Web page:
CRISPR base editing of cis-regulatory elements enables the perturbation of neurodegeneration-linked genes

Colin K.W. Lim, Tristan X. McCallister, Christian Saporito-Magriña, Garrett D. McPheron, Ramya Krishnan, M. Alejandra Zeballos C, Jackson E. Powell, Lindsay V. Clark, Pablo Perez-Pinera, Thomas Gaj

Research output: Contribution to journalArticlepeer-review


CRISPR technology has demonstrated broad utility for controlling target gene expression; however, there remains a need for strategies capable of modulating expression via the precise editing of non-coding regulatory elements. Here, we demonstrate that CRISPR base editors, a class of gene-modifying proteins capable of creating single-base substitutions in DNA, can be used to perturb gene expression via their targeted mutagenesis of cis-acting sequences. Using the promoter region of the human huntingtin (HTT) gene as an initial target, we show that editing of the binding site for the transcription factor NF-κB led to a marked reduction in HTT gene expression in base-edited cell populations. We found that these gene perturbations were persistent and specific, as a transcriptome-wide RNA analysis revealed minimal off-target effects resulting from the action of the base editor protein. We further demonstrate that this base-editing platform could influence gene expression in vivo as its delivery to a mouse model of Huntington's disease led to a potent decrease in HTT mRNA in striatal neurons. Finally, to illustrate the applicability of this concept, we target the amyloid precursor protein, showing that multiplex editing of its promoter region significantly perturbed its expression. These findings demonstrate the potential for base editors to regulate target gene expression.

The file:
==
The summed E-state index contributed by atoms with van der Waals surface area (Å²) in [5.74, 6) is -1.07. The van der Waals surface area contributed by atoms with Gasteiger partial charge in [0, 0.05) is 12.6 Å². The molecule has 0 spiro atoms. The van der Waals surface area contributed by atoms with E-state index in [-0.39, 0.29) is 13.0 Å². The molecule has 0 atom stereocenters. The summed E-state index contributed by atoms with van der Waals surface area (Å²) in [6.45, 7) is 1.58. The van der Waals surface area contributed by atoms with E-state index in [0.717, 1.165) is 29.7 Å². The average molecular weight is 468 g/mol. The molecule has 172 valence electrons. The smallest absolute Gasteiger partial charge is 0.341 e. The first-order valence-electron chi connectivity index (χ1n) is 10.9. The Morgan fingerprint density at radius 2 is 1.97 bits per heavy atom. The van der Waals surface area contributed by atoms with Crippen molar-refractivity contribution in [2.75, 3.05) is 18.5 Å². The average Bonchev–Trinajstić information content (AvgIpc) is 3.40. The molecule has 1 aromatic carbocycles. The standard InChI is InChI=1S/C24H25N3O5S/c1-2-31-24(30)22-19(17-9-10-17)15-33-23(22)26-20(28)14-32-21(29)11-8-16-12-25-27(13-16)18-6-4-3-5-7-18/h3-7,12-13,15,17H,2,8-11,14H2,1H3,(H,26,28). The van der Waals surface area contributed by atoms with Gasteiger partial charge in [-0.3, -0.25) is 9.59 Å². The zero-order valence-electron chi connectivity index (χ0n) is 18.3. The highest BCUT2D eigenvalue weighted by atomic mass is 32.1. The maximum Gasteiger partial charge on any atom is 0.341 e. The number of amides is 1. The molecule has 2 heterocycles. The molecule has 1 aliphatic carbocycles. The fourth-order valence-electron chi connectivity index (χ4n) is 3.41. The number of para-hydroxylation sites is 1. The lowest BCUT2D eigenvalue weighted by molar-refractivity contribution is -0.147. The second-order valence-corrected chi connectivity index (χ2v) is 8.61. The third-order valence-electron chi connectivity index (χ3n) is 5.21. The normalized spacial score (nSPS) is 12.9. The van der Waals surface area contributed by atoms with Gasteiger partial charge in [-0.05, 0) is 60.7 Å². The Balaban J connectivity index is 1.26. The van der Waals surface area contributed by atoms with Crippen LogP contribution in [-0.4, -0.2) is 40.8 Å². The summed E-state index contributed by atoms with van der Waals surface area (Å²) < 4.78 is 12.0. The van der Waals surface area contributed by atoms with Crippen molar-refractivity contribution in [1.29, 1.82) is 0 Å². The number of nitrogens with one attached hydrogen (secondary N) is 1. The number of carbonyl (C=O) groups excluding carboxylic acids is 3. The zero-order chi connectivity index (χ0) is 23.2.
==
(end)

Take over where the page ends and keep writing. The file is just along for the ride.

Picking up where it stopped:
Original languageEnglish (US)
Pages (from-to)3619-3631
Number of pages13
JournalMolecular Therapy
Issue number12
StatePublished - Dec 7 2022


  • AAV
  • base editing
  • cis-regulatory elements
  • gene regulation

ASJC Scopus subject areas

  • Drug Discovery
  • Genetics
  • Molecular Medicine
  • Molecular Biology
  • Pharmacology


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